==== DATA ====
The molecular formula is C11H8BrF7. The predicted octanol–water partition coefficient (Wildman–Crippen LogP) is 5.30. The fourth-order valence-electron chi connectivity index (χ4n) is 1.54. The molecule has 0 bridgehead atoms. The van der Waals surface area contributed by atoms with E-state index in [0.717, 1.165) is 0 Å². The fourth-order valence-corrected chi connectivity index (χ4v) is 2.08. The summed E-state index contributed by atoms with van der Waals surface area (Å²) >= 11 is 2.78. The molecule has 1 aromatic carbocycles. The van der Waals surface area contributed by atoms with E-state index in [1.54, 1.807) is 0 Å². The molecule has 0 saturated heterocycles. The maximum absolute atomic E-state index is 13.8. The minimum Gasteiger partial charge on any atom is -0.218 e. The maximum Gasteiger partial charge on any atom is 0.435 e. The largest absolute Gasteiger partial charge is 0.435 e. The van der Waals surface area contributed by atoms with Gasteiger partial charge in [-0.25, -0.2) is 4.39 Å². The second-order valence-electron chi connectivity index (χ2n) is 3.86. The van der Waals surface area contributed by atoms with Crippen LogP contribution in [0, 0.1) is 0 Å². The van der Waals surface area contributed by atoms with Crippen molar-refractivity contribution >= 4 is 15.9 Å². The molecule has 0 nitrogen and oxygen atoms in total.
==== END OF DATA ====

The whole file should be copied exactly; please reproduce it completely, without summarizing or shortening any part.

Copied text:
The molecular formula is C11H8BrF7. The predicted octanol–water partition coefficient (Wildman–Crippen LogP) is 5.30. The fourth-order valence-electron chi connectivity index (χ4n) is 1.54. The molecule has 0 bridgehead atoms. The van der Waals surface area contributed by atoms with E-state index in [0.717, 1.165) is 0 Å². The fourth-order valence-corrected chi connectivity index (χ4v) is 2.08. The summed E-state index contributed by atoms with van der Waals surface area (Å²) >= 11 is 2.78. The molecule has 1 aromatic carbocycles. The van der Waals surface area contributed by atoms with E-state index in [1.54, 1.807) is 0 Å². The molecule has 0 saturated heterocycles. The maximum absolute atomic E-state index is 13.8. The minimum Gasteiger partial charge on any atom is -0.218 e. The maximum Gasteiger partial charge on any atom is 0.435 e. The largest absolute Gasteiger partial charge is 0.435 e. The van der Waals surface area contributed by atoms with Gasteiger partial charge in [-0.25, -0.2) is 4.39 Å². The second-order valence-electron chi connectivity index (χ2n) is 3.86. The van der Waals surface area contributed by atoms with Crippen LogP contribution in [0, 0.1) is 0 Å². The van der Waals surface area contributed by atoms with Crippen molar-refractivity contribution >= 4 is 15.9 Å². The molecule has 0 nitrogen and oxygen atoms in total.